Alright! 2 blog posts in a row with disclaimers! Full disclosure: I have not watched “The Business of Being Born,” so I cannot comment on the actual content. If someone wants to lend it to me, I would welcome it and watch the entire thing.
Every so often, in my transition from believer in all things modern and material gives to the dirty, tree-hugging hippie that was apparently inside, I come across someone raving about the documentary about giving birth called “The Business of Being Born.” It is, in a nutshell, about how medical interventions during the birthing process are dangerous to women and that doctors choose them for legal and financial reasons rather than what is best for woman and child. It cites statistics such as “the United States has the second worst newborn death rate in the developed world” (now, I don’t know if they address what they define as the “developed world” not to mention I did hear on one occasion that this number is skewed because other countries don’t count a baby as being born unless it lives at least 48 hours past birth, but I don’t know the accuracy of that statement either).
Now, to the reason why I have not watched “The Business of Being Born”: for a documentary about an industry choosing profit over safety, they are charging $20.00 for their DVD. If this was such an important thing for women to watch, wouldn’t you make it more accessible for everyone? That’s the price for a Hollywood blockbuster just out of the movie theater, not a statement on modern medicine. Now, I’m aware that you can buy it on Amazon for under $7, but the original retail price listed there even is still that $20 price point. Also, if you go to their webpage, you are confronted with giant ads for all of their other products and packages, some of which cost as much as $110.00 for the ultimate fangirl. It took a good couple of minutes of browsing the site just to find the actual trailer to get any concept of what was in this movie, but I right away knew about all of the different things that they sell! Even the digital downloads of their new episodes (you know, the kind that don’t cost anything to distribute once created) are going for $10 a piece.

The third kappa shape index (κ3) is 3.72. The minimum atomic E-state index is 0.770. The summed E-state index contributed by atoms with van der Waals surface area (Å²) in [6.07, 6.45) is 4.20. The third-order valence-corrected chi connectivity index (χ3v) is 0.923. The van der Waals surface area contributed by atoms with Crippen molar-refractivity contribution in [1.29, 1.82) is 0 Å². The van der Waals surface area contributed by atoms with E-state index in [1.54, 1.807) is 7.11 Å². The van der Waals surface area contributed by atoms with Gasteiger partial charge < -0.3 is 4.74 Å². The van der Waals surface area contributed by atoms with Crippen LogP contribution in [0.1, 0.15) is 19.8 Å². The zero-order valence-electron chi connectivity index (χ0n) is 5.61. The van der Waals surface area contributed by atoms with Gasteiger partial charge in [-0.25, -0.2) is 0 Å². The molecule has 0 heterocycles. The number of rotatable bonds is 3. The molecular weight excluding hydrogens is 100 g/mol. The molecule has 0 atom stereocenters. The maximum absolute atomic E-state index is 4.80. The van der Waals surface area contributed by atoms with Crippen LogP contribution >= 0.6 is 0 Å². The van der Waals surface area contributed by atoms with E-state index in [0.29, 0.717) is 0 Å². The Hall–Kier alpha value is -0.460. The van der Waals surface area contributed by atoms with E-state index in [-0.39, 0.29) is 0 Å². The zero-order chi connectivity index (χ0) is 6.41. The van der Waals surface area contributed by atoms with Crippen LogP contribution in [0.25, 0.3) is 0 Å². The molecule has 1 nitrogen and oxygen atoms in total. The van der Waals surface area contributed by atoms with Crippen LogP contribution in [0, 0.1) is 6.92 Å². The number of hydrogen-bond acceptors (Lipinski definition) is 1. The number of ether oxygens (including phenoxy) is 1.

Now, if this money was going to charity or awareness or SOMETHING other than the producer’s pockets, I would not take issue. I also understand selling merchandise and accessories to recoup the costs involved in making the original documentary. The way they market this brand, however, proves that they are not interested at all in sending a message to the medical community – they are doing the exact thing that they are condemning.
You know who really needs this information? Poor and uneducated women. The ones that don’t follow the crunchy, eco-mom movement. The ones that can’t afford to buy organic or health insurance, even. This company does not target that demographic at all, even though they are probably most at risk to have a hospital dictate their “birth plan” and do things out of convenience.
If they really cared, this movie would be available at Planned Parenthood, not Best Buy.